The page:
Harvard Hires Humanist… Chaplain?

Greg EpsteinAl Mohler has a good article about it called “Gen-X Humanism for the Passionately Confused? – A Chaplain for Unbelief at Harvard”. Here are a couple good thoughts from the end Mohler’s article:

Even in attempting a humanist and non-supernatural funeral service, Epstein draws upon the language of the Christian tradition.

Joseph Hoffman may call this “Gen-X humanism for the Passionately Confused,” but it sounds more like a humanism that knows it needs help — an anti-supernaturalism that craves the supernatural.

Atheism is the church of defiant unbelief, but many like Greg Epstein seem less defiant than confused. As a matter of fact, very little separates these unbelievers from the unbelievers in so many liberal churches who still claim a Christian identity but reject the truths central to Christianity. Like Rev. Epstein, they want the candles and liturgy — just leave out the truth stuff, please.

It is telling that the article in The Boston Globe begins and ends with a funeral service. As Sherwin Wine rightly observed, at a funeral all an atheist can do is “wait for answers that never seem to come.”

It’s interesting that the non-religious can hardly describe the world non-religiously, i.e., without meaning. Whatever the case, make no mistake, Christianity is headed toward increasing marginalization. Here’s the bio about Greg Epstein on the Harvard Humanist page.

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7 Responses

  1. Life is not meaningless for Humanists (or other atheists). They give it meaning by what they think and what they do. Their own values and purposes give their lives meaning.

    People have a great need for ritual and public or social gatherings at major life events. (Death, birth, marriage, etc.) This is a completely separate issue than whether or not supernatural beings exist. Traditionally it has been culturally wrapped up in the package of religion (as has morality and meaning), but there is no connection between the supernatural and such observances. It is great that those that have shrugged of the religious trappings are organizing secular events to mark these occasions.

    These are human events, not religious events.

  2. Good thoughts, Joe. Thanks for your response.

    I’ll grant you that they “give it (life) meaning by what they think and what they do.” Insofar as anyone feels any ‘sense of purpose or meaning’ based on what they choose as their system of values, sure, it’s meaning.

    But what I “mean” by meaning is that it’s a system of values that is defined as meaningful by an external (in this case, supernatural, source). Personally, I don’t particularly care about my life having meaning based on “my values” because I believe Scripture is God’s way of communicating eternal value and meaning. They are “my values” in that I have inculcated them as my own though they are from God (in that I believe He communicates to us through the Scriptures.)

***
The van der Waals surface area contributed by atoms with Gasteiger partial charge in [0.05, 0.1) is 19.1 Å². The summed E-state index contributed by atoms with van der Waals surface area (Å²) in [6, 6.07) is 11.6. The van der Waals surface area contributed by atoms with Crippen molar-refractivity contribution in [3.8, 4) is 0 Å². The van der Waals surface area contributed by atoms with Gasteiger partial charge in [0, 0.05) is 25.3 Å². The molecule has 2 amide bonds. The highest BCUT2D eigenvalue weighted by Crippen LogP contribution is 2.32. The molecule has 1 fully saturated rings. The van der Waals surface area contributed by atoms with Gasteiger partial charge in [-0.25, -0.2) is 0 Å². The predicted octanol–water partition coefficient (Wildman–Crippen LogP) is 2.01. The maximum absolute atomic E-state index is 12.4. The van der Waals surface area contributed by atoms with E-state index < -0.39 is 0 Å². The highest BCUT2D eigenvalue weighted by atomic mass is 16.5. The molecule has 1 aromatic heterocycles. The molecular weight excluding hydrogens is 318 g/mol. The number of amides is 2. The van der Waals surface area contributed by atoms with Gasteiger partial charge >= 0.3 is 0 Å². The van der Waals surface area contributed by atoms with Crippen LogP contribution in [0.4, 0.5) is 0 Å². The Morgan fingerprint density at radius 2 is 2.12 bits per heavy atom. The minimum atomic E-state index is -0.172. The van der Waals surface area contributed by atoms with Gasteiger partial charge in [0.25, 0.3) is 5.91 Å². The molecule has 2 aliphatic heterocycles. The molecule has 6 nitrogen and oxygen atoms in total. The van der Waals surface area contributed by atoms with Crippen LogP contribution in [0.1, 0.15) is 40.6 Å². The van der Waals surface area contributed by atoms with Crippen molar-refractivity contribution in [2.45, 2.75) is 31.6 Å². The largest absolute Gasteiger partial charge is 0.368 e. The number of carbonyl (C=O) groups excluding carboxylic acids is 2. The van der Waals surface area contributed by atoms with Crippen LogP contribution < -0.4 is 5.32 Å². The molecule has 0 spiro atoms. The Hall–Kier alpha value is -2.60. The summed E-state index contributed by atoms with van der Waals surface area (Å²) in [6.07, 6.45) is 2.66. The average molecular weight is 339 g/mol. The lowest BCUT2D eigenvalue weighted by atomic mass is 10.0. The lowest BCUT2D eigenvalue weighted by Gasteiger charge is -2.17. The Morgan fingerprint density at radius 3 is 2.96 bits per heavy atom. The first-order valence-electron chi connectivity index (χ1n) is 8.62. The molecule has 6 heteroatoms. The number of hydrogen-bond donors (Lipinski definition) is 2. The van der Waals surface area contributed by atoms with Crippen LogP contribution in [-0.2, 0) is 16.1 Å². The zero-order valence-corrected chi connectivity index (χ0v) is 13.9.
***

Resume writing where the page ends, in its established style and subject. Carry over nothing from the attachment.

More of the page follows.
And… if there is a system of values inherent in being human, the distinction between human and religious events is not needed. It’s all religious. There is no distinction. So, whether these life events have been traditionally/culturally wrapped up in the package of religion may, in fact, speak to a connection between the supernatural and such observances. (If, again, there is a system of values and right/wrong inherent in what it means to be human.)

    I understand your point, but I just don’t agree. To claim there is no connection between the supernatural and such observances, when the sweeping testimony of human culture and history does indeed place these life events into religious language, mean the onus of proof may be on the atheist. (I.e., Language isn’t superimposed on the experience of human history. I assume here that language is a product of human culture that names human experience in a manner that truly means something. Words are not being imposed on life events to ‘make them’ religious. The history of humanity is that we name them religiously for a reason… I’m assuming that reason is a value system inherent in the world. We say it that way, religiously, because it accurately explains our experience.)

    I obviously don’t think it’s “great that those” who have shrugged off “religious trappings” are organizing such ways of marking life events. But, I don’t think it’s an accident that the Harvard guy is placed alongside chaplains who do indeed see supernatural workings in the world.

    As a Christian, sort of as an aside, I simply have experienced otherwise… and I have begun to intellectually structure my thinking (reasonably, rationally, and coherently so, BTW) in a manner that purports that, without God, life’s meaning is WAY less meaningful.

  3. “But what I “mean” by meaning is that it’s a system of values that is defined as meaningful by an external (in this case, supernatural, source). Personally, I don’t particularly care about my life having meaning based on “my values” because I believe Scripture is God’s way of communicating eternal value and meaning.”